Social Security Disability (SSDI & SSI) for Fibromyalgia

It can sometimes be tough to be accepted for disability benefits due to Fibromyalgia. It is not listed in the Social Security Administration’s (SSA) Listing of Impairments, or “Blue Book”. So, it is a bit more difficult to prove the need for benefits. To address this issue, the SSA published a ruling that provided specifications on how to assess the condition. The following information will help applicants understand how the SSA views and assesses fibromyalgia.

Criteria for Disability

It used to be that to be approved for disability benefits with fibromyalgia, you must also have symptoms of another condition, such as arthritis or degenerative disk disease. However, that is no longer the case. Now, you must meet the following criteria.

– Symptoms that have lasted for at least three months and are severe

– Documented evidence that the symptoms are not caused by a different condition

– Statements from you and third parties that document the condition’s effect on your everyday activities

– The condition prevents you from working

– At least 11 of the recognized 18 tender points above and below the waist and on each side of the body or at least six ongoing symptoms of the condition

– Memory issues or difficulty with thought processing (fibro fog)

– Fatigue

– Irritable Bowel Syndrome

– Depression

– Waking up exhausted

– Anxiety.

Medically Determinable Impairment

Now that more information is known about fibromyalgia, the SSA considers fibromyalgia to be a medically determinable impairment. With most conditions, to qualify for benefits, you must be able to back-up your claim with medical evidence such as test results, lab work, and other medical signs that the condition exists in your body. The SSA will not grant benefits on a listing of your symptoms alone. However, the SSA now recognizes that doing this is extremely difficult with fibromyalgia, so they depend on criteria issued by the American College of Rheumatology (ACR) to determine whether or not you have fibromyalgia, and if so, the extent of it.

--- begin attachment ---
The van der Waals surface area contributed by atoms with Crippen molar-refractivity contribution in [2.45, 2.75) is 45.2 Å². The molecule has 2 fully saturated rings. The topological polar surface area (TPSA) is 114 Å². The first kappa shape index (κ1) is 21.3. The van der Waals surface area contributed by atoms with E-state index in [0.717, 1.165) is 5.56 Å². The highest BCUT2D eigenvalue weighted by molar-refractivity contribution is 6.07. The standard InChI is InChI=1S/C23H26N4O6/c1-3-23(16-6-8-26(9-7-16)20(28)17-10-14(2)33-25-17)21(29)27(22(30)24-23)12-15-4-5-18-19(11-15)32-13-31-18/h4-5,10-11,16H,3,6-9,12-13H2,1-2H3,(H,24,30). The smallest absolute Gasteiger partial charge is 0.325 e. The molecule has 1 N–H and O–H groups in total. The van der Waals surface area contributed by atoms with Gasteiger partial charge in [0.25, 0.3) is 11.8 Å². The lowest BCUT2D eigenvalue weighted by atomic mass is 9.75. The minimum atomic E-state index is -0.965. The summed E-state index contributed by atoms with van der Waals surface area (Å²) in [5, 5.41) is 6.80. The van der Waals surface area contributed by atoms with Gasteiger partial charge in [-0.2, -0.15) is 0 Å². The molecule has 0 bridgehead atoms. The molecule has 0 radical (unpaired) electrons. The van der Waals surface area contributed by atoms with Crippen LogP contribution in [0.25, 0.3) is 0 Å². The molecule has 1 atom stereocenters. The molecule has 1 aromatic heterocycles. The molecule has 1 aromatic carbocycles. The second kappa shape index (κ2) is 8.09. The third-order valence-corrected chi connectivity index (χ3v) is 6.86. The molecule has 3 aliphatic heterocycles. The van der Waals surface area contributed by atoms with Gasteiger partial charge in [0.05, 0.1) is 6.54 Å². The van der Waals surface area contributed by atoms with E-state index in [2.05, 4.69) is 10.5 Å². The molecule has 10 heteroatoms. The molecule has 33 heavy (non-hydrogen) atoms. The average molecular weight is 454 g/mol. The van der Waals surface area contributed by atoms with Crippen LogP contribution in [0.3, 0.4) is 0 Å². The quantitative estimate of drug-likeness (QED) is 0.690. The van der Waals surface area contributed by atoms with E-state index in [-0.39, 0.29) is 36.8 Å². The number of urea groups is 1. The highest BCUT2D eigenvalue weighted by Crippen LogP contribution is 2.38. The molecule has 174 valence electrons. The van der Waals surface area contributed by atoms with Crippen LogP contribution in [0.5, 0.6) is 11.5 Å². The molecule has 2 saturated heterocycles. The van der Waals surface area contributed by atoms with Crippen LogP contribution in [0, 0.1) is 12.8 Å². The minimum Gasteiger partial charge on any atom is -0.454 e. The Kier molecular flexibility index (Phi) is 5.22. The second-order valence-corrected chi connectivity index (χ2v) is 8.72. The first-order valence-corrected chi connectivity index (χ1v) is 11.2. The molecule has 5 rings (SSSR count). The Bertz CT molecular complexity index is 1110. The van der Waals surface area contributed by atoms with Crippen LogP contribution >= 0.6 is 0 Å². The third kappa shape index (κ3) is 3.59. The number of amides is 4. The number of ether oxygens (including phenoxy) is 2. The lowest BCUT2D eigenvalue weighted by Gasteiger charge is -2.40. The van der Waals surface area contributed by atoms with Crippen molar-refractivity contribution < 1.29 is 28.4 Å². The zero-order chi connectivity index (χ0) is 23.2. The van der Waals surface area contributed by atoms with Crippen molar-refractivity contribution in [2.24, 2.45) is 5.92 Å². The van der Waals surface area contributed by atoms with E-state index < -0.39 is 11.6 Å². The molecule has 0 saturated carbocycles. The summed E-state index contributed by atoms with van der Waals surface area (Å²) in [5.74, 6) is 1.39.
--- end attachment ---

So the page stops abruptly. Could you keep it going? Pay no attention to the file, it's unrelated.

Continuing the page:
Documenting Your Fibromyalgia

The key to being awarded disability benefits is having thorough documentation to support the claim. So, you need to go beyond simply submitting your medical records and doctor’s notes. Your documentation should include:

– Official notification from your employer regarding missed days due to your condition

– Confirmed diagnosis from a rheumatologist

– Visit dates and contact information for all treating doctors, hospitals and caseworkers

– Tests and results

– Current medications

– Lab work and results

– Psychologist visits

– Residual Functional Capacity (RFC) about your impairments (documented by a doctor)

– Summary of previous jobs

Keep a Diary

Keeping a daily diary of your condition can help your application get approved. In the diary, keep track of important information such as on what days you experience pain and how it interferes with your everyday life. Be sure to include any mental or psychological stress you experience as a result of your condition as well. Keeping an up-to-date journal of your symptoms is one of the best ways your doctor can make the appropriate diagnosis and can show the SSA that your symptoms are severe, frequent, persistent and legitimate.

Rheumatologist’s Opinion

Ask your rheumatologist for his or her professional opinion about your condition that you can include with your application. The opinion can include assessments regarding:

– Your ability to sit, stand and walk during a normal eight-hour workday

– Lifting and carrying heavy loads

– Executing fluid movements such as bending, balancing and crawling

– Maintaining regular attendance and punctuality at work.

Reviewing the application

The SSA will have a team of doctors that includes a psychologist review your submitted application. The doctors will determine if any of the following impairments are present:

– Memory loss

– Lack of speed in processing information

– Trouble concentrating

– Trouble calculating

– Trouble with speech

– Trouble finding words.

Once these conditions are evaluated, the doctors will make a prediction on how long the condition is likely to last.

Work with an Attorney

Even with using updated criteria, it is still sometimes difficult to be awarded disability benefits the first time you submit an application. You can increase your chances of an approved application by working with a disability attorney who has experience with fibromyalgia cases. An attorney will work with you and help you develop a strong case that can be presented to the SSA. An attorney will also be able to answer any questions you have and will be present with you in court. Also, most disability attorneys work on a contingency basis, which means they only get paid if you win your case.